After the nuts were removed I went back to the topside and started to pull up on the starboard toe rail form the bow. It was really easy to lift the bolts with the toe rail and as I lifted, the rail began to straighten out. Apparently extruded aluminum does not have a memory and even after 34 years of being bent to the shape of the hull it went right back to being straight as an arrow. I now had half of the rail removed and realized that I needed help to get it completely removed without damaging the toe rail, my boat, or the boat next to mine. I gave my Father-in-law a call and he was nearby running errands and was willing to swing by the boat yard to lend a hand. Since the bow end of the toe rail was too high for him to reach I started to lift the stern end and he held it from the ground while I went forward and pulled up the toe rail from the bow end. After it was removed he set the stern end of the ground and walked forward lowing the rail until it was safely on the ground. We repeated this for the starboard side, removed the bolts and put the toe rail under the boat.
|Half of the toe rail removed and it is straightening out quickly.|
|This view shows how far it moved away from the bow as I removed it.|
|Nice and straight and stored until ready to re-bed them on the new deck.|
I also noticed that the screws that were holding the toe rail went all the way through the fiberglass and into the cabin. I will replace these with thru bolts and bed the toe rails with butyl tape instead of polysulfide caulking. That should give me a lot more protection from leaks than what was there. This boat was leaking though nearly EVERY hole on the deck. In fact the duct tape I covered the holes with kept the interior more dry than when the hardware was installed.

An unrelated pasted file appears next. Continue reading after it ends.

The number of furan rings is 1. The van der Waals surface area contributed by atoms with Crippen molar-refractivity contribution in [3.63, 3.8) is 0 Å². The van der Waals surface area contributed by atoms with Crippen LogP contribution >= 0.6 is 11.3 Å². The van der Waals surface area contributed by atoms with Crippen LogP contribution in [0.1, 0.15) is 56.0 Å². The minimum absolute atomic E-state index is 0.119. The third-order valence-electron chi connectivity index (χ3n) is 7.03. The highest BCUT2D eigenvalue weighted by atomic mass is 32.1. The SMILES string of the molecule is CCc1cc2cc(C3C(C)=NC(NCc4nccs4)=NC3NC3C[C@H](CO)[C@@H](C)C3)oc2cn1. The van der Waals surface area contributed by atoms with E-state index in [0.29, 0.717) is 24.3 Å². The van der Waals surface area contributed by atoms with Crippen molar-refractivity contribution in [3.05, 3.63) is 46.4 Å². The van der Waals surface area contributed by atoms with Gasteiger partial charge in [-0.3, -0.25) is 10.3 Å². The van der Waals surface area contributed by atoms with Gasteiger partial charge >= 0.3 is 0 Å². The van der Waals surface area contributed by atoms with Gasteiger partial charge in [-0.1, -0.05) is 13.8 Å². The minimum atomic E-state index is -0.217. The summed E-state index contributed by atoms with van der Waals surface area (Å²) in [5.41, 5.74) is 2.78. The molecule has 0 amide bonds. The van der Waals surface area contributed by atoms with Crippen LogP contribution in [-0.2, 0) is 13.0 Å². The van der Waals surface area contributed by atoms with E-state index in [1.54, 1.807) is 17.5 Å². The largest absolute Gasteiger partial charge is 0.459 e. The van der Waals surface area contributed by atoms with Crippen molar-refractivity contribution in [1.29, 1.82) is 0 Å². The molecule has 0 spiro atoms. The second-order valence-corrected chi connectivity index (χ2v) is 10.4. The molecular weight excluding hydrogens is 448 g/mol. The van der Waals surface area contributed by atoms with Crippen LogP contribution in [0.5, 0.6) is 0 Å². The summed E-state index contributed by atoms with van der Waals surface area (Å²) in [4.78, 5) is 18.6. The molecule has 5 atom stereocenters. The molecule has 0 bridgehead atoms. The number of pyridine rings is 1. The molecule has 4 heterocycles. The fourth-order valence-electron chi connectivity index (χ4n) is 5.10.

I cleaned up the dirt that was under the toe rails and put some Gorilla Tape over the holes until I can get to the real work of repairing the deck core and the gelcoat cracks that radiate from almost every hole that was drilled into the boat. I plan to paint the deck, cabin sides from the toe rails up with AwlGrip after the repairs so most of the gelcoat cracks on the top will be filled with epoxy mixed with fairing compound and gelcoat will be used for the parts that go below the toe rail on the sides of the hull.
I also began to find the delaminated and rotten section of core by tapping the deck with a hammer. I also drilled holes in some of the areas that had a dull "thud" sound to see what was going on with the core. Some of the core that the drill bit took up towards the front of the delaminated section was dry but as I moved aft it was damp to the touch. So the prognosis is that I will have to replace almost all of the core on the foredeck, half of the deck above the saloon, and a section around the port and starboard chainplates. It seems that I am building a new boat on top of this one. At least the time and money I am spending now, if done right, will give me a few more decades at least before anything as major as this will have to be done again.
|Holes drilled into the core on the starboard side of the deck above the saloon.|
|If I don't die from exposure to this mold I will likely live forever. (One can hope.)|